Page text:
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Belle Yambao, Contributor
 
October 04, 2011

New Study: Kids Closely Watched by Moms Get Less Exercise

Research says moms who hover over their children prevent them from being more physically active. By Belle Yambao
new_study_hovering_moms.jpgHere's one good reason not to suffocate your children with too much attention the next time you take them to the neighborhood playground or allow them to play outside. A recent study published in the American Journal of Preventive Medicine says kids whose parents watch them too closely in parks are only half as physically active as kids who are allowed more freedom.

The researchers from the North Carolina University examined 2,712 children in 20 parks in 2007 in an effort to find out how makers of parks, playgrounds, and other such spaces could improve their designs to encourage kids to be more active and exercise. Their results showed that parents who hovered around their kids prevented their children from engaging in high levels of physical activity the most.

On the other side of the spectrum, having enthusiastic kids in the park encouraged their fellow children to play more. "Other active children in the park zone increased the odds of higher physical activity levels 3.67 times," Dr. Jason Bocarro of the North Carolina University, the study's co-author, says in a statement. The researchers also discovered that boys were more likely to play in basketball and tennis courts, while girls stuck to playgrounds. The courts recorded more physical activity than the latter.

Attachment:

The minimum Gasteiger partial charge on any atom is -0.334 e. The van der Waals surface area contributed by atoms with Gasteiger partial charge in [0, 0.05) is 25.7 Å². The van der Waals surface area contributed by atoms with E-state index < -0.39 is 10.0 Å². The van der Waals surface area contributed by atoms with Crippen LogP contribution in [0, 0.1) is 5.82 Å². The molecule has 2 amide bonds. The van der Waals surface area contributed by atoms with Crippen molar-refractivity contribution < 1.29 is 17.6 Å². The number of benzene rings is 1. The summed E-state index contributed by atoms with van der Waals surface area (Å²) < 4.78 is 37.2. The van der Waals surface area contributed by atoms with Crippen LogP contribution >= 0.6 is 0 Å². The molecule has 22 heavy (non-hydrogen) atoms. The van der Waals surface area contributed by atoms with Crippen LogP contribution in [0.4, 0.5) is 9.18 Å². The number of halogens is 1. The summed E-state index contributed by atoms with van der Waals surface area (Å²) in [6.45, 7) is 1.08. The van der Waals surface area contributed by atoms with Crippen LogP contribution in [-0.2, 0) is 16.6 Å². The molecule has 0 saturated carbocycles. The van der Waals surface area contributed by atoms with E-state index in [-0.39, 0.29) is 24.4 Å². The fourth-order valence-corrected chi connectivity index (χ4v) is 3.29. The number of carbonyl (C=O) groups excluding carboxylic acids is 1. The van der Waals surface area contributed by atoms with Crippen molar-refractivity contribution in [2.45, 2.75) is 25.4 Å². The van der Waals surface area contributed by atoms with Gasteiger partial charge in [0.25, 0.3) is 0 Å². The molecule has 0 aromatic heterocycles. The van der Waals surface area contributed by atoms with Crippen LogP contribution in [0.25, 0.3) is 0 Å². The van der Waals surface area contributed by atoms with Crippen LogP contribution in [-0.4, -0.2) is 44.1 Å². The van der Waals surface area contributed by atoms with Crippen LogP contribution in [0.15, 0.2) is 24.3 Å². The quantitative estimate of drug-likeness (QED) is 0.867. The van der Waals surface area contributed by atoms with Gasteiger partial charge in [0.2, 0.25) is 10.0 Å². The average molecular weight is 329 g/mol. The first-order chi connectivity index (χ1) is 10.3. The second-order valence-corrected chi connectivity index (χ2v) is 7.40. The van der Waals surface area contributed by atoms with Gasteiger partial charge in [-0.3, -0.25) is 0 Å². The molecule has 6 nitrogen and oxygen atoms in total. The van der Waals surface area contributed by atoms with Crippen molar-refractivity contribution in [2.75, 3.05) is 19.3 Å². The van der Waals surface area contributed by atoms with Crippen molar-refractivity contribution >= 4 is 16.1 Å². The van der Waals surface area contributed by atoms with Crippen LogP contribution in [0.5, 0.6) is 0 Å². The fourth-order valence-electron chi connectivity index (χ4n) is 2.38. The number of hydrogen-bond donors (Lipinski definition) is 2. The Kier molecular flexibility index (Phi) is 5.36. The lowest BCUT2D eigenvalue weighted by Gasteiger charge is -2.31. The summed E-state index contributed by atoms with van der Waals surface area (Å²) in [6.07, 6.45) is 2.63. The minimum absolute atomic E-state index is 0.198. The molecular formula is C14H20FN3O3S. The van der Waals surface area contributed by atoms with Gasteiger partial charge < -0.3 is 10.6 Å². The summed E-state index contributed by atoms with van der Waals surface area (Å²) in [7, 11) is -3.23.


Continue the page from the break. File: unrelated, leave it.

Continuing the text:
While the researchers don't suggest leaving your young children unattended on a park visit, they do have suggestions for future park designers. "If children's play environments are designed for the whole family with comfortable, shady places to sit and observe kids playing from a distance, parents may be less inclined to 'helicopter' and impede spontaneous play," says co-author Robin Moore, landscape architecture professor.

If you're taking your kids to an already existing playground or park with good safety standards, though, you can start encouraging them to be more active by giving them more room to run around and play. Watch them from a distance--you can even bring your own chair or picnic blanket--and step in only when you think it's needed. You can also tell your kids where you'll be sitting and instruct them to check in with you every once in a while.


Want to encourage your kids to be more active? Read these articles and galleries for ideas:

(Photo by edenpictures via Flickr Creative Commons)

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